Edgar Martinez's weak support for the National Baseball Hall of Fame morphed from puzzling to downright weird a few weeks ago when Red Sox slugger David Ortiz announced that 2016 would be his final season.
Immediately, the Ortiz-for-the-Hall bandwagon began rolling toward Cooperstown, N.Y., and everyone leaped aboard. "Hey," they said, "this is a franchise-changer who has dominated as the American League's top designated hitter; just look at the seven times he has earned the Edgar Martinez Award."
And the man who was great enough to inspire that award doesn't belong? Martinez's backing among voters was at 27 percent on the 2015 ballot, but it will likely begin to trend in the other direction this year, his seventh on the ballot. Results of this year's Baseball Writers' Association of America vote will be revealed on MLB Network on Jan. 6, with a news conference involving any electees to be held the following day.
Most significantly, the Hall of Fame's BBWAA electorate has been weaned down to eliminate those who no longer regularly cover the game, a group that can be profiled as mostly old-timer purists who scoff at DHs. The testimonials of elected teammates -- Randy Johnson last year, Ken Griffey Jr. very likely this time -- boost Martinez's rep.
Also, being back in uniform as the Mariners' hitting coach heightens Martinez's visibility and connection with voters. Focusing on that job keeps him from focusing on the Hall of Fame voting results.
"When the results are out, I look at it," Martinez told reporters this summer. "But I'm not constantly looking at any of that, wondering what are my chances. It's out of my hands.
"Just being on the ballot ... is a great honor. I've been fortunate to have many people making a case for me, and that's a great honor in itself. The ultimate honor is to get in, but I've been blessed to play the game and play for a long time and having people mention me as a potential candidate. We'll just see what happens from here."
But the chief reason for Martinez's improved prospects for eventual induction traces back to Ortiz. As people continue to evaluate Big Papi's Hall merits by dissecting his career, his bat and his impact, they will gain new appreciation for Martinez's virtues.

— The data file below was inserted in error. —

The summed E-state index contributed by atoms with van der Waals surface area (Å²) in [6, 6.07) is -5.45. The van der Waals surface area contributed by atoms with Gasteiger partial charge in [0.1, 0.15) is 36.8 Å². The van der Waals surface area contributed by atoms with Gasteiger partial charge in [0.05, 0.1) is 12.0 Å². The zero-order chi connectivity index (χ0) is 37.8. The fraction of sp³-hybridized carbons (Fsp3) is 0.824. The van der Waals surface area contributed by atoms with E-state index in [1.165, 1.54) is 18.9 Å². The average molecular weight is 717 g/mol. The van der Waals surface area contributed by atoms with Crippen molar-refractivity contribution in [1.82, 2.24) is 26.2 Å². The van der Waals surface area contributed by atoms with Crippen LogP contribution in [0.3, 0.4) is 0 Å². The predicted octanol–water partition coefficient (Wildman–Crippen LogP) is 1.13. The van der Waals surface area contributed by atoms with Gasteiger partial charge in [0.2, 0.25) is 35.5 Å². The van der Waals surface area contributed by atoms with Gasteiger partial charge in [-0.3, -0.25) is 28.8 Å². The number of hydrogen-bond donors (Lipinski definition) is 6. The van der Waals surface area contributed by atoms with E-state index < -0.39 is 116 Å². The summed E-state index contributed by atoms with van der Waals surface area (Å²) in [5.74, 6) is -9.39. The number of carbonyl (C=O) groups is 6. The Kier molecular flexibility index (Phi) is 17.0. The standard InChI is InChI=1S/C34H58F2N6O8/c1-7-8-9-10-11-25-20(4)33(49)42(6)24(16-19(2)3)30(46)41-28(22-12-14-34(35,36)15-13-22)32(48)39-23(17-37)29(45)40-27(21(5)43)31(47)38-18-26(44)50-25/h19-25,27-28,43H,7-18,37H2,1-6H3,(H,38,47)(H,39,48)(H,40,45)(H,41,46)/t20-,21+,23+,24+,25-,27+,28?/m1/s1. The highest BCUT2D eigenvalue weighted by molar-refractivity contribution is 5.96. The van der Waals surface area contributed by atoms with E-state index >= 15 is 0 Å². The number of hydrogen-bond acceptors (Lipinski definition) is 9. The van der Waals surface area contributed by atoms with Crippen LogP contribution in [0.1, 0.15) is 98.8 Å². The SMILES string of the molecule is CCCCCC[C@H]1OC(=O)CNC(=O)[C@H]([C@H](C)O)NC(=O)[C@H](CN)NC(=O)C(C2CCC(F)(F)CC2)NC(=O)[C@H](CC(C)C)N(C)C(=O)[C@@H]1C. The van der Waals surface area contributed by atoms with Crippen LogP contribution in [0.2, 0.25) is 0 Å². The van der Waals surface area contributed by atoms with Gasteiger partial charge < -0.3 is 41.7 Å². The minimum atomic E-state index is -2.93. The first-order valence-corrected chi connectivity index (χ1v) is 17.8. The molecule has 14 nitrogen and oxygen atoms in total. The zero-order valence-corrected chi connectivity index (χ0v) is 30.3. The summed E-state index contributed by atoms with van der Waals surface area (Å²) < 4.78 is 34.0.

Concurring, Martinez said Ortiz is "helping all the other DHs out there get the attention."
And Martinez was a great hitter. Over 18 seasons, all with Seattle, he batted .312, and only five right-handed batters in the post-1961 Expansion Era have done better. From 1990-99, Martinez's .322 average was third best in the Majors -- behind Hall of Famer Tony Gwynn and top 2016 candidate Mike Piazza, and ahead of two other Hall of Famers, Frank Thomas and Paul Molitor.
Martinez was also great as a teammate -- the attribute that led him into the world of DHing that has hurt his Cooperstown platform. From 1990-92, Martinez played 390 games at third base for the Mariners, who had no place for corner infielder Mike Blowers, who was acquired from the Yankees (the club had Tino Martinez at first base). In '92, Seattle also shuffled through 10 DHs, none for more than 47 games.
"We were a better team with me as a DH," recalled Martinez, who gave up the hot corner. "We were a better team with Blowers at third base."
Having been a DH may have kept Martinez back, but it won't keep him out. No doubt a DH bias existed once: Harold Baines' 22-year career deserved far better than falling off the ballot after his support peaked at 6.1 percent, but he was ostracized for 1,643 of his 2,830 games having been as a DH.
But now it's misleading to consider DHing a fatal flaw when it comes to Hall of Fame admission. Thomas and Molitor are both listed as "designated hitter" by STATS, MLB's official statistician. And both indeed made more career appearances at DH than at any other position: 1,310 by Thomas and 1,172 by Molitor.
The difference is that Martinez had more games as a DH (1,403) than anyone other than Baines and now Ortiz (1,889).
Although not on the formal checklist of Hall of Fame credentials, World Series rings doubtless play a role in voters' evaluation. Martinez himself gives Ortiz props for his three rings with the Red Sox.
Martinez may not own a World Series ring, but he does own the most important hit in Mariners postseason history: In the 11th inning of the decisive Game 5 of the 1995 AL Division Series, minutes after the Yankees had taken a 5-4 lead in the top of the inning, his two-run double scored Joey Cora and Griffey and delivered the first postseason series win in Seattle history.
Indeed, Martinez was the go-to guy on Seattle teams that included three others of Cooperstown stock (Johnson, Griffey and Alex Rodriguez). The Mariners won three postseason series during Martinez's tenure, and in those, he went 21-for-48 (.438), with five homers and 17 RBIs in 13 games. When he hit, Seattle won; when he didn't, the Mariners were doomed.
Tom Singer is a reporter for MLB.com and writes an MLBlog Change for a Nickel. He can also be found on Twitter @Tom_Singer. This story was not subject to the approval of Major League Baseball or its clubs.